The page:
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ch6_nnl - Chapter 6 Nonlinear conservative systems The goal...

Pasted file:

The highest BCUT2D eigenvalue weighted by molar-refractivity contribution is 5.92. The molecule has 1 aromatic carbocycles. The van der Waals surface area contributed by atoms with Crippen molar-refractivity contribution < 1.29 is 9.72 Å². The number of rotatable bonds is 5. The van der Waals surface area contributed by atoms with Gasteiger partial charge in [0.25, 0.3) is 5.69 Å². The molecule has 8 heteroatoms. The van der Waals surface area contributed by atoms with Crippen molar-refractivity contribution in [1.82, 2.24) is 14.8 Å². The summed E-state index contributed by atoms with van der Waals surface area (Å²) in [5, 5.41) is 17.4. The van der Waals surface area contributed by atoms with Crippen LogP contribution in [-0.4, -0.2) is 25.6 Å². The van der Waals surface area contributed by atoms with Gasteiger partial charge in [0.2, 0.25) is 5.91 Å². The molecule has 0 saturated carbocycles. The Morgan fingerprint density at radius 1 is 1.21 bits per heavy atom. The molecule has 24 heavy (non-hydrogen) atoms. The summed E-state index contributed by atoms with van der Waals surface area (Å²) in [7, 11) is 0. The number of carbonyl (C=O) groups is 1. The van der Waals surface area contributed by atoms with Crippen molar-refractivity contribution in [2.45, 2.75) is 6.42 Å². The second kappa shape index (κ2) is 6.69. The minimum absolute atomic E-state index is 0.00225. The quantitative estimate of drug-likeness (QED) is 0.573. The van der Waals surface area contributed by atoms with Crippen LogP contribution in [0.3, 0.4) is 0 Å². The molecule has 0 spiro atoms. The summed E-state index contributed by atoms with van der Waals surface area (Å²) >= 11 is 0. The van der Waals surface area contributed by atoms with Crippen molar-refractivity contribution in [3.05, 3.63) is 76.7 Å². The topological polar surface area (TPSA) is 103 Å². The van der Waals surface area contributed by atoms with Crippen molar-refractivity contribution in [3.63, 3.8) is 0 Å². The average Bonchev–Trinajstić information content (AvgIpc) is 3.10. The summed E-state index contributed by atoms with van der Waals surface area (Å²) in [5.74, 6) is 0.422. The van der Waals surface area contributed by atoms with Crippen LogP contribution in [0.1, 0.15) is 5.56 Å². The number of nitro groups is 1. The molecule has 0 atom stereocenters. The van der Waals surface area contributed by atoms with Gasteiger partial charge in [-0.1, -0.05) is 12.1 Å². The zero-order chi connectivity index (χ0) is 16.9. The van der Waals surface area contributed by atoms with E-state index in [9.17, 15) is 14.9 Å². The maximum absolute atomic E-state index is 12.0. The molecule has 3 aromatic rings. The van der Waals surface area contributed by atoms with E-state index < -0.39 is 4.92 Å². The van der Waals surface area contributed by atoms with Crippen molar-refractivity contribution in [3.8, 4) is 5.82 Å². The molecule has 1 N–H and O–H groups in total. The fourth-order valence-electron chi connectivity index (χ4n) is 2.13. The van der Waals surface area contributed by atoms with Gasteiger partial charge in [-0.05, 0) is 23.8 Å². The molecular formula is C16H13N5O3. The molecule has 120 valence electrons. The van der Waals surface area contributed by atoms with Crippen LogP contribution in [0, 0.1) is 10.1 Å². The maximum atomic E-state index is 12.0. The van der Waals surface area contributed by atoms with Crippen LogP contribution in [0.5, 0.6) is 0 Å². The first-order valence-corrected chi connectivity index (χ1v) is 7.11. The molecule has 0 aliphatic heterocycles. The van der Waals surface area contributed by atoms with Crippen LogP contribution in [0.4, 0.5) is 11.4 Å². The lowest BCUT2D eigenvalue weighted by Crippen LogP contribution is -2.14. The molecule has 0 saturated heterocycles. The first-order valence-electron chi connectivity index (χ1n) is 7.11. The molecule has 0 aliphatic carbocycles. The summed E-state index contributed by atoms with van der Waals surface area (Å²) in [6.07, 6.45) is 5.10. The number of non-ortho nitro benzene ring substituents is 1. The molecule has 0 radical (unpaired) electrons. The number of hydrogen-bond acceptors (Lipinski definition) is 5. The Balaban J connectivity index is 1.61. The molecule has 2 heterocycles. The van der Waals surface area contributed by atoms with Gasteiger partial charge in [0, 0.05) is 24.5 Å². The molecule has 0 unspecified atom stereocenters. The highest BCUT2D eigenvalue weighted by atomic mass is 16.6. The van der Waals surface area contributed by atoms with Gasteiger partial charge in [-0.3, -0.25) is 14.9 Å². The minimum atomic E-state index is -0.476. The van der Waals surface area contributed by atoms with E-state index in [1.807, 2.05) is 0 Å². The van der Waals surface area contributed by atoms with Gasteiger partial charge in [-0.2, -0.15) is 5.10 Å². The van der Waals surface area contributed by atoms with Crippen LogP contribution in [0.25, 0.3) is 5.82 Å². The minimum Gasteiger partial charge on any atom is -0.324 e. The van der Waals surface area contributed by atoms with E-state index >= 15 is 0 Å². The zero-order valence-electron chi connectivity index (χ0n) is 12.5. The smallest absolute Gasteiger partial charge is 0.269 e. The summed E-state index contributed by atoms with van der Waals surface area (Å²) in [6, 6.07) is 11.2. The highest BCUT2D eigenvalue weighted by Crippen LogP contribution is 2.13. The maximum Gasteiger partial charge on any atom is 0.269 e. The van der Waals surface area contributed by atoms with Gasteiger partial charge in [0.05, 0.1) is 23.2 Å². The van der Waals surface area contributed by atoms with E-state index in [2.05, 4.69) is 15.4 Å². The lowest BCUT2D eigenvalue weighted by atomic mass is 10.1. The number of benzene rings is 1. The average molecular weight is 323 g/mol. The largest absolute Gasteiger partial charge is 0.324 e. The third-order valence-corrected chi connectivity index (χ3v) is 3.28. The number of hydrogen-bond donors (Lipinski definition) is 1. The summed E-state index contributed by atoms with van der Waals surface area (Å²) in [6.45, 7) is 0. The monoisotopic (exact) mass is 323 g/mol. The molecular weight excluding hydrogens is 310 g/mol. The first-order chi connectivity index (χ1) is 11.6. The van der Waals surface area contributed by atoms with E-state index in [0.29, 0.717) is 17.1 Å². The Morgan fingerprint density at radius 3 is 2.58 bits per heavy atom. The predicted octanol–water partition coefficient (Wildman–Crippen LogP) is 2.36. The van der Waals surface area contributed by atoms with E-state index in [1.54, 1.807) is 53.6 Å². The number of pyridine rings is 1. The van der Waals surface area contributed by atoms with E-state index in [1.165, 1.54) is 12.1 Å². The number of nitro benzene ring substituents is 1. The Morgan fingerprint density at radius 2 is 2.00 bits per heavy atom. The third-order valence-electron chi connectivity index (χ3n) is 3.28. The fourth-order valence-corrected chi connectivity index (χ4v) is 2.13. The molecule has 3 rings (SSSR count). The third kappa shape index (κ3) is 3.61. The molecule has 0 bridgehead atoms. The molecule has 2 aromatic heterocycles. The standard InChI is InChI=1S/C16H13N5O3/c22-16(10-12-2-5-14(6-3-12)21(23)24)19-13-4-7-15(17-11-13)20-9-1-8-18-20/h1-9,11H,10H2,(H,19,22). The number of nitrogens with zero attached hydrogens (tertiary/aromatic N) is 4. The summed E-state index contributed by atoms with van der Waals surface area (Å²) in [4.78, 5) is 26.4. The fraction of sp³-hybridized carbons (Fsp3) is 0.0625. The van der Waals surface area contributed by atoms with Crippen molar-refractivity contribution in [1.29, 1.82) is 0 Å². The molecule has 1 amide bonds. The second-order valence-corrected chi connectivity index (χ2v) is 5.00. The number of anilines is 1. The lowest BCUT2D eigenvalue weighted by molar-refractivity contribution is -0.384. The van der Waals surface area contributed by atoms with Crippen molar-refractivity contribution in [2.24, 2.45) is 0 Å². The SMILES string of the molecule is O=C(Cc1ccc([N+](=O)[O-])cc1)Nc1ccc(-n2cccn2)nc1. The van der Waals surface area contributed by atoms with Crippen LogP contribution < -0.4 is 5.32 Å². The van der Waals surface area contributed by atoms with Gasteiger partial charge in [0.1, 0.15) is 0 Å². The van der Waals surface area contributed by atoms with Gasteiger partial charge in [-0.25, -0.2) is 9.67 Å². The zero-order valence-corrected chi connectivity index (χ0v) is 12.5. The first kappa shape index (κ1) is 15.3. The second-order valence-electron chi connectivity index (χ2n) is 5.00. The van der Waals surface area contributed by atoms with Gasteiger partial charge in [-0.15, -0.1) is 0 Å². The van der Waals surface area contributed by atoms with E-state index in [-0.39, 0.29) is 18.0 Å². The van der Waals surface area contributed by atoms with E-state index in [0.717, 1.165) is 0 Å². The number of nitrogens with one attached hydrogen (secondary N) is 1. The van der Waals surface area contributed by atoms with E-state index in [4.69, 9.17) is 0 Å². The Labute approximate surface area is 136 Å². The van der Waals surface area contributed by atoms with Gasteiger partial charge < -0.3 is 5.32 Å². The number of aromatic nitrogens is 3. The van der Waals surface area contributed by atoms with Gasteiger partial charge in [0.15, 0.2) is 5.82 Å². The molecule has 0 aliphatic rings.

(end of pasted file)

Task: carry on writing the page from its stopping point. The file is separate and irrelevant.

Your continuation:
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Unformatted text preview: Chapter 6 Nonlinear conservative systems The goal of this chapter is to formally introduce you to some adavnced concepts in the theory of nonlinear systems, especially the study of nonlinear systems that depend on a parameter. This will naturally lead us to the notion of catastrophe and bifurcation. 6. 1 Local properties The simplest conservative system may be written as the second-order equation 5: 2 f0”): (6'1) where :1: usually is the position of, say, a mass and f is the sum of forces acting on this mass. Studying the trajectories of this system is made especially easy by multiplying the equation (6.1) by (i: to get 1d '2 — i /f(a) dd. (6.2) 551; __ dt 0 Using the canonical coordinates m1 = 3:, 1:2 2 :r, and noting V(:1:) = — f0” f(cr)da, we can integrate (6.2) to obtain) the integral equation 2 E 83 84 CHAPTER 6. NONLINEAR CONSERVATIVE SYSTEMS where h is an arbitrary constant. In fact, in most cases the term as; / 2 may be intrepreted as a kinetic energy, whereas the term V(:1:1) is inter- preted as a potential energy. 17. is then the total energy for the system and it stays constant throughout the motion. Therefore, any trajec- tory has to lie on an equi-energy curve defined by (6.3). The equilibria of conservative systems correspond to the points where :02 = 0 and' f(a:1) = 0. Thus, equilibria correspond to the stationary values of the potential energy V(m). There are only three possibilities, which are for V to either be a minimum, a maximum or an inflection point with horizontal tangent. Thus, the singular points of a conservative system may be classified in terms of the extremal properties of the potential energy at the singular points. In order to construct the phase portrait for conservative systems, one may immediately notice that (6.3) implies the phase portrait needs to be symmetric with respect to the ml-axis. Assume that the potential energy of the system, V(:c) is given. Then, writing 2:2 33 = h — V(:z:1), (6.4) it is possible to construct the equi-energy curve corresponding to a fixed value of h, and therefore the phase portrait. For each type of singularity, it is possible to build the corresponding shape of the equi-energy curves in the vicinity of that equilibrium. Starting with minima, we see that the integral curves built in the vicinity of a minimum of the potential energy are closed curves, centered around the stable equilibrium of the system as shown in Fig. 6.1. These curves each correspond to limit cycles for specific values of the energy h. To determine the shape of these curves, one can rely on expansions of f and V. Assume that f can be expanded about an equilibrium point with (:10). We then can write f(m)=a1(m—i)+% m—5)2+—(a:—5:)3+~~ V(m) may therefore be expanded as 6.1. LOCAL PROPERTIES 85 Figure 6.1: Stable equilibrium for a conservative system such that locally around an equilibrium, the equi-energy curves need to satisfy the equation 2 2:2 (11 _ 2 02 _ 3 a3 — 4 — h ——:1: —:1: -—:1: —:1: +—a: —:1: —...=h. 2+02!(1 ) 3!1 ) 411) If the equilibrium is stable, then the first nonzero coefficient a.- must be with odd index and negative. If the first nonzero coefficient is (11, then we see that an approximation of the equi—energy curves near equilibrium IS 2 E2E+ho—%(cc1—i)2=h. Whenever nonempty, these curves are ellipsoids, and the corresponding motion is an harmonic motion. The period of the motion is then inde- pendent from its amplitude, and the system locally looks like a linear mass-spring system. If a1 is 0 and the equilibrium is stable, then we know a2 = 0 and we look for a3. a3 nonzero and negative is illustrated by the mass-spring system shown in Fig. 4.10. In general, the equations characterizing the equi-energy curves for a stable equilibrium are of the 86 CHAPTER 6. NONLINEAR CONSERVATIVE SYSTEMS Figure 6.2: Unstable equilibrium for a conservative system form (cg 2 3+K3(21—§})p=h—ho, and it is easily seen that, as p tends towards infinity, these curves look more and more like sausages elongated along the zl-axis. Also, the pe- riod of these closed trajectories increases as their amplitude decreases. When the equilibirum is unstable, then the equi-energy curves may again be computed using the equation (6.4), as shown in Fig 6.2. We now see that depending on the energy level h, the equi-energy curves in the vicinity of 0 do actually change shape. The separating curves are the ones that go through the origin. Using the expansion (6.5) of V around its maximum, we see that an unstable equilibrium can take 6.1. LOCAL PROPERTIES 87 place only if the first nonzero term of the expansion must be with odd index and positive. The general form of the equations for the equi- energy curves around the equilibrium is 2 3’3 2 — Ic(m1 — (12—1)”) 2 h —- ho. when p = 1, this corresponds to a family of hyperbolas whose focuses are either on the 3:1 or $2 axis. In general, the separatrices curves are then the two lines satisfying 2 fl 2 —K,(:I:1——52p=0, which in the case p = 1 gives two lines with opposite slopes passing through the equilibrium point. When p > 1, this family is still made of hyperbola-like curves. However, the shape of the separatrices is now given by ' 1'2 = i2I€($1 — (2)1’, and hence the two separatrices are tangent to the wl-axis. Equi-energy curves for a saddle point have been drawn in Fig. 6.3. Whenever the potential function V(a:) can be expanded about a saddle point, it is easy to see that its first nonzero coéfficient must be with even order. The separatrix then must satisfy an equation of the form 01' We can now state the two basic theorems relating stability of an equilibrium and the related potential energy V. We first have La- grange’s theorem, which says: If in a state of equilibrium, the potential energy is minimum, then the equilibrium is stable. We then have Lyapunov’s converse theorem: If in a state of equilibrium the potential energy is not a minimum, then the state of equilibrium is unstable 88 CHAPTER 6. NONLINEAR CONSERVATIVE SYSTEMS Figure 6.3: Equi-energy curves for a. saddle point 6.2. GLOBAL PROPERTIES 89 6.2 Global properties 6.2.1 Separatrices We now are interested in the global behavior of the conservative system .17 = fly), once again by basing our analysis on the first integral of this equation, given by - 2 y? +V(y) = h. Depending on the relative positions of the curves 2 = V(a:) and z = h, several types of motion may occur for different values of the potential function as shown in Fig. 6.4. In particular, let us see what happens as we start from a high value of the total energy It and progressively let it go down. Here, we make the (not so bad) assumption that nothing really interesting happens outside the figure. 1. The line 2 = h never intersects the curve 2 = V(:c). if the line 2 = h constantly is below the line 2 = V(:I:), then no motion can take place. If it lies above, then the resulting motion never has zero speed, and the two possible trajectories are symmetric with respect to the ml-axis. These are the dashed surves in Fig. 6.4. As time tends to +00 or —00, such motions go to infinity as well, and they are named runaway motions. It is easily seen that the nature of such motions does not change with small perturbations of h. 2. The line 2 = h tends towards the curve 2 = V(:z:) as 1: tends to infinity. The resulting motion is once again infinite; however, as the position tends towards +00, speed goes down to 0. These are the fat dashed curves in Fig. 6.4. Note that this situation is not generic: if h moves up, then the motion changes (speed does not tend to 0), if h moves down, then the motion stops being infinite, as we see next. 3. The line 2 = h intersects the curve 2 = V(a:) on one point: We now see that the corresponding trajectory is bounded on the right, 90 CHAPTER 6. NONLINEAR CONSERVATIVE SYSTEMS Figure 6.4: Building separatrices for conservative systems 6.2. GLOBAL PROPERTIES 91 while it is infinite on the left: states come from infinity on the left with positive speed and then return to infinity to the left, as shown by the continuous trajectories in Fig. 6.4. Note this situation is generic, that is the trajectories stay the same under small perurbations of h. 4. The line 2 = h becomes tangent to one point of V(z). Another set of trajectories now occurs: Previously unique trajectories now split into 4 distinct trajectories, shown in fat continuous curves. More precisely: one possible trajectory is the equilibrium point sitting on the local maximum of the potential function. The trajectory coming from —00 to the left with positive speed dies against that equilibrium. And the symmetric trajectory origi- nates from the same equilibrium to go to ~00. Finally, there is a closed trajectory initiating from the equilibrium and returning to it. Note that this situation is nan-generic: it does not keep holding under small perturbations of h. 5. The line 2 = h intersects the curve 2 = V(a:) in three points. The set of possible trajectories now reduces to two, as shown by the dotted curves in Fig. 6.4: We have one infinite trajectory to the left, and then one limit cycle. This situation is generic. 6. The line 2 = h becomes tangent to the local minimum of the potential curve: there, once again only two trajectories may exist: There is an infinite trajectory to the left, and there also is a single equilibrium trajectory (a point). This situation is nongenem'c. 7. The line 2 = h cuts the curve 2 = V(a:) one one point and there is only one possible trajectory shown by the leftmost dashed curve. This detailed analysis of the behavior of the conservative system shows that several phenomena occur: as h varies, the possible trajectories usually do not change nature, except at those special levels where z = h becomes tangent to the potential function. Note these events are hard to observe, since they happen only at specific values of h. However, it suffices to know what the trajectories are at those points to be able to “interpolate” what all the other trajectories should be. These special 92 CHAPTER 6. NONLINEAR CONSERVATIVE SYSTEMS trajectories form the “squeleton” of the whole phase-plane portrait. The trajectories emanating from the equilibria are named separatrices. Separatrices and equilibria are enough to build the rest of the phase portrait. They operate as “dividing” curves which separate regions with paths of different types. 6.2.2 Introduction to bifurcations: Dependence on a parameter Let us now look at the previous problem from another angle: as h was varied from high to low values, it crossed certain very specific values (corresponding to equilibria and separatrices), where the aspect of the trajectories fundamentally changed nature: such events are generically named catastrophes, and they are directly related to the problem of computing the roots of V(z) = h as h varies. Each time the number of real roots to that equation changes, the nature of the corresponding trajectories changes as well. Note the similarity of this problem with the root-locus problem. The problem is then to study when the roots of 1 + KG cross the jw-axis. Let us see now how this notion of catastrophe may be extended to study families of conservative systems: in real-life applications, it is often that dynamical systems are uncertain, because some parame- ters that enter them are unknown. Thus it is important to know how the system should behave for all possible values of the parameter. In particular, we may expect to see qualitative changes in the phase por- trait at some specific values of the parameter, while for most values of the same parameter, we will only encounter quantitative changes of the phase portrait. These specific values of the parameter will be named bifurcation or branch values of the parameter. We now show how to perform the bifurcation analysis of conservative systems. However, the bifurcation concept extends to nonconservative systems as well, at the expense of many more computations. For purposes of simplicity, we limit ourselves to studying the case of a dynamical system that de- pends on a single parameter only: 51': = f(a:,/\), 6.2. GLOBAL PROPERTIES 93 Figure 6.5: Generic bifurcation diagram and we ask how the phase-plane portrait of the system changes as A is varied. From the preceding developments, we know that the phase portrait of a conservative system is entirely determined by the position of the maxima and minima of V, that is, by the zeros of f. Thus, a qualitative change in the phase portrait should occur for those value of A for which the pattern of the zeros of f changes. A plot that shows the position of the zeros of f vs. the value of the parameter A is named a bzfurcation diagram. Assume for example the bifurcation diagram shown in Fig. 6.5. Then to obtain the number of zeros of f, we just need to count the number of intersections of a vertical line A = A0. Bifurcations occur when the number of roots for f changes. in this case, bifurcations occur at points A, B, and C. In order to characterize analytically how the roots of f vary with the parameter A, we can differentiate the equation f(:n, A) = 0 to obtain (if d df a: aa+n=° Thus, we have if _ _fi(9=,/\) dA " f;(:v, ,\ ‘ So, if for a given value A = AD, the system of equations f(m,A) = 0, f;(m,A) = 0 has no real solutions for 1:, then in a. neighborhood of 94 CHAPTER 6. NONLINEAR CONSERVATlVE SYSTEMS A : A0, the positions of all equilibria are continuous, differentiable functions of A and A0 is not a bifurcation point. Assume now that at a given value of A and :1: we have f(:c,A) = 0 and also f;(a:,A) = 0. If f;(m,A) = 0 and ff\(:c,A) 75 0, then the curve has at this point a vertical tangent. This corresponds to two values of zero curve merging and then becoming complex. If f,’\(a:, A) also vanishes, then we are in - the situation shown at point A and we also have a bifurcation. Note the similarity with root-locus theory for linear systems! In order to determine the stability of a point of equilibrium, we need to check the value of the second derivative of V, or, in other terms, the first derivative of f with respect to m. f;(m,A) > 0 corresponds to a minimum of the potential energy, while f;(a:,A) < 0 corresponds to a maximum. Determining graphically the stability of equilibria may be done by shading those areas where f (at, A) is positive: every zero located under such a region will be unstable, whereas every zero located above such a region will be stable. Note that the bifurcation diagram does provide some, but not all bifurcations fOr dynamical systems. Rather than going through an exhaustive'list, we will present how the other bifurcations, which relate to the behavior of the separatrices occur in a practical example. 6.2.3 Example: Motion of a mass along a circle that rotates about a vertical axis (watt reg- ulator) We consider a mass m along a circle of radius a. The circle rotates about its vertical diameter with constant angular velocity 9. The mass is subject to gravity, such that, noting 6 the angular position of the mass, the equation of motion for the mass is d29 . metde 2 mflza2 sin 0 cos 0 — mga s1n (9. Introducing the dimensionless parameter A = g/Qza and performing the change of time tmw 2 (2t, we obtain the non-dimensionalized equation of motion d+(A—cos0)sin0 =0. 6.2. GLOBAL PROPERTIES 95 Figure 6.6: Bifurcation diagram. Thus, the potential function is V(9) = -—A cos 0 —— gsinz 0. To study the bifurcations of this system, we plot the zeros of (c0309) — A)sin0 as a function of A (these solutions are periodic with period 27r and we will limit ourselves to the interval [—7r 7r]. It is obvious that the solutions 0 = (—71", 0, 7r) always exist. Now for |A| S 1, there also exist solutions 0 = :1: cos"1 A, where the function cos‘1 maps the segment [—1 1] to the segment [—7r 7r]. The resulting bifurcation diagram is shown in Fig. 6.6, and the shaded regions represent the regions where the derivative of V is negative. From this diagram, we may now immediately see that we have bifurcations for A = ——1 and z 1. Note that the variations of A may either be interpreted as the variations of Q or g. In particular, A g 0 corresponds to either zero or negative gravity: the pendulum is upside down. When A > 1, the system has two equlibria: a. centre at 0 = 0, 9 = 0, and a saddle point at 6 = :lzfl', 6 = 0. When —1 < 9 < 1, the system has four singular points: there are two centres at 0 = :1: cos'1 A, 0 = 0 and two saddle points at 9 = 0, 0 = O and 0 = 21:7r, 0 = 0. Finally, when A < —1, 96 CHAPTER 6. NONLINEAR CONSERVATIVE SYSTEMS we again have two equilibria only: a centre at 9 = d:1r, 9 = 0 and a saddle point at 9 = 0, 9 = 0. To determine the separatrices’ behavior, we will use the fact that each separatrix passes through a saddle point, for which the corre- sponding value of the total energy h may easily be evaluated. For A > 1, there is one saddle point 9 = i7r. The corresponding energy level is then —-Acos7r — 0.5 sin2 7r, that is, A. Therefore, the equation characterizing the separatrix is 392 — £(sin2 9 + 2A cos 9) = A, 2 2 or, in other terms, 92 = sin2 9 + 2A(1+ cos 9). The phase portraits for all values of A are given in Fig. 6.7. When A : 1, the phase portrait actually does not change. Writing down the potential V = sin2 9 + 2(1+ cos 9), and expanding it about 0, we obtain V = 2/4l94 + C(96); thus, we are in this situation where the system is stable around 0, yet the oscillations are not harmonic. You can easily check this is a case where the eigenvalues of the linearized model are both zero. We see that, in addition to 1 and —1, A = 0 is also a branch value for the phase portrait, corresponding to the change of relative sizes between unstable equilibria. Eventhough it is hard to imagine, it suffices once again to know the phase portraits for the branch values of A to be able to “interpolate” the phase portraits for the intermediate values of A. //'\ 6.2. A>1 0<A<1 —1</\<0 A<~1 GLOBAL PROPERTIES 97 <‘.5—-—'—-——-— O —5 2 4 ’ Figure 6.7: Phase portrait as A changes. ...